Published in Issue 1 (January/February 2015), Reviews, Volume 23

all big booksANDREW CARPENTER (general ed.)
Yale University Press for the Royal Irish Academy
Full set €475, single volumes €95 each
ISBNs: 9780300179194 (Medieval) 9780300179200 (Painting) 9780300179217 (Sculpture) 9780300179224 (Architecture) 9780300179231 (Twentieth Century)

Reviewed by
Peter Harbison

The biggest book event of 2014 must surely have been the publication in November of the superb five-volume Art and architecture of Ireland set produced by Yale University Press for the Royal Irish Academy. With each just short of 600 pages, and weighing in at 16kg in total, their general editor was Andrew Carpenter, an inspired choice. The project started off with the idea of updating W.G. Strickland’s Dictionary of Irish artists (1913), but the advent of financial support from the government, the Naughton Foundation and the Paul Mellon Centre for Studies in British Art meant that it was possible to expand the coverage far beyond the original intent. It is now, therefore, a broad history of Irish art and architecture from the time of St Patrick, c. AD 400, up to 2000. The set is by far the largest and most ambitious contribution to Irish fine art and architecture ever to have seen the light of day and a great compendium of research. The decorative arts are, however, rarely mentioned.

Over the five volumes together, the number of contributors reaches a grand total of 271! Among them one misses the names of some of the respected older generation of living art and architectural historians, such as Bruce Arnold and Homan Potterton, but the opportunity has been given to the younger generation to display their writing and research talents, most of them Irish but with a happy sprinkling of scholars from abroad. The trumpets heralding the birth of Irish art and architecture at Knowth and Newgrange around 3000 BC are sadly silent here, though Iron Age La Tène art, which laid the foundations for the early medieval treasury of abstract ornament, does at least get a hearing in the first volume.

Titled Medieval c. 400–c. 1600, this initial volume, edited and largely written by Dr Rachel Moss, covers a much greater span of time than all the others, and also deals with a much wider range of material. The major attractions are the famous manuscripts and metalwork from the earlier period, but there is a lot more besides—including the recently discovered Faddan More Psalter of c. 800. Stonework is covered extensively from the earlier medieval period: high crosses, round towers and all the church buildings from Gallarus Oratory to Cormac’s Chapel.

But one of the delights of this volume is the emphasis laid on the less popular period from 1200 onwards, where we have the great cathedral buildings, and the abbeys and friaries of the various Continental religious orders which came to Ireland after the religious reform of St Malachy in the twelfth century. Secular architecture begins to feature here with the Norman castles and native tower-houses, while simple rural housing also comes in for comment, as do other unexpected topics, such as masons’ workshops and lists of artists and craftsmen.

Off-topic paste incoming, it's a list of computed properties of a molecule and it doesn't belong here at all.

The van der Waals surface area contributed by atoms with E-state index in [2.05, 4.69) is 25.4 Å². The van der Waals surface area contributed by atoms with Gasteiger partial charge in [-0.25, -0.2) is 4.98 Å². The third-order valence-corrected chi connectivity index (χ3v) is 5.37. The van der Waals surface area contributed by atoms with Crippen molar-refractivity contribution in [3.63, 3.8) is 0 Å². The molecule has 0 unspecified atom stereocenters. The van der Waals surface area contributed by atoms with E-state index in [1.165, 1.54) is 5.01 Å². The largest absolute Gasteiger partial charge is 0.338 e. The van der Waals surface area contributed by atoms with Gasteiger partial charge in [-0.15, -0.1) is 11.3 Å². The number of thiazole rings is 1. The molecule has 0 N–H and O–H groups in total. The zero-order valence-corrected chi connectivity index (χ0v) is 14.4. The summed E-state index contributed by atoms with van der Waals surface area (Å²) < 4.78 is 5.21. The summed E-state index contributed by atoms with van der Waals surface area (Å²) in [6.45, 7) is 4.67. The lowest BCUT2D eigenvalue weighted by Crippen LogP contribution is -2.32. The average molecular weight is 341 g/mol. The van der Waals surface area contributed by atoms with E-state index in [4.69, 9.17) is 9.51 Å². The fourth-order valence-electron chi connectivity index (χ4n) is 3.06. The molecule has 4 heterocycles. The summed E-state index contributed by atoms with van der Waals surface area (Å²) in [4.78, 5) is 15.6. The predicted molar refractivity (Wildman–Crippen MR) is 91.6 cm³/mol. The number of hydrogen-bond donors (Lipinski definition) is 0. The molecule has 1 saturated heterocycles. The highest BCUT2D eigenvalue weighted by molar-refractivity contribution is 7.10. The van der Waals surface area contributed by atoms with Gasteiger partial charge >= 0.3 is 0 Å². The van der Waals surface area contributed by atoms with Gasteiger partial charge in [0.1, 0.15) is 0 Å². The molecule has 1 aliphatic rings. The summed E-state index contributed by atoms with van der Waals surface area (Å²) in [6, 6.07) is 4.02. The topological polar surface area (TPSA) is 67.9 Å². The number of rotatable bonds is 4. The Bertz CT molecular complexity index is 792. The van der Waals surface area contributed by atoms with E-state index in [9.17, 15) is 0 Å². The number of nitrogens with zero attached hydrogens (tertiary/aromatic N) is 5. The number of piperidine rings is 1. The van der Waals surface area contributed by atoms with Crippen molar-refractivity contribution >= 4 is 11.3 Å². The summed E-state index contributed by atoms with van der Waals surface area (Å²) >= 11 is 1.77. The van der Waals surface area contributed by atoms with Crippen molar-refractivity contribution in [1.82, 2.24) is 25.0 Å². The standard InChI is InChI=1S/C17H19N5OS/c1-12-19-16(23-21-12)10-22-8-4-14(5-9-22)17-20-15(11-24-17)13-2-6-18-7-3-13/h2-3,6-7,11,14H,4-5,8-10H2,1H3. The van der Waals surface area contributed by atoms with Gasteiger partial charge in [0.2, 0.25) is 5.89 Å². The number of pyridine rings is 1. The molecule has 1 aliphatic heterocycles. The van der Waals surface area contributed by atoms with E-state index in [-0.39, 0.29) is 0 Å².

With the second volume, Painting 1600–1900, we come to a more restricted period and a more unified subject-matter, but one which also offers plenty of scope. It covers an era which, as the volume’s editor Nicola Figgis notes in her Preface, is one ‘that saw the development of easel painting, patronage, formal education, antiquarian exploration and a search for the pictorial expression of national identity’. More than a quarter of the book is given over to very informative essays by many contributors on Irish art institutions, various painting genres—portraiture, landscape, botanical, antiquarian and others—and a brief survey of painters who visited Ireland. Strickland was much more candid than our authors here in his comments on the quality or otherwise of the artists. He also included more artists, many of lesser importance, which space would have precluded from inclusion here, and he provided a more complete list of the painters’ works known to him at the time. Further information on Irish artists whose names begin with A–L can be found in the very comprehensive De Gruyters Allgemeines Künstlerlexikon, which has so far got halfway through the alphabet after 83 volumes! The biographies take up three-quarters of this Painting volume and are well researched, with an up-to-date bibliography. Paintings in private collections are a notable feature.

Nowadays, sculpture is less popular than painting, though more evident in public places, and the third volume, Sculpture 1600–2000, is a witness to the fine sculpture in the country over the last 400 years, which is all too often ignored and passed by yet is very much brought alive here. Until around 1900 sculpture was rather honorific and memorial in nature, following English styles. But the Irish broke free in the Celtic Revival and hastened to make memorials honouring those of 1916 and the Civil War which were anything but English. As Paula Murphy, the editor of this Sculpture volume, reminds us, it took a long time for modernist sculptural trends to permeate Ireland and, within the last few decades, the tendency is for much more abstract sculpture, using a variety of media unheard of a century ago.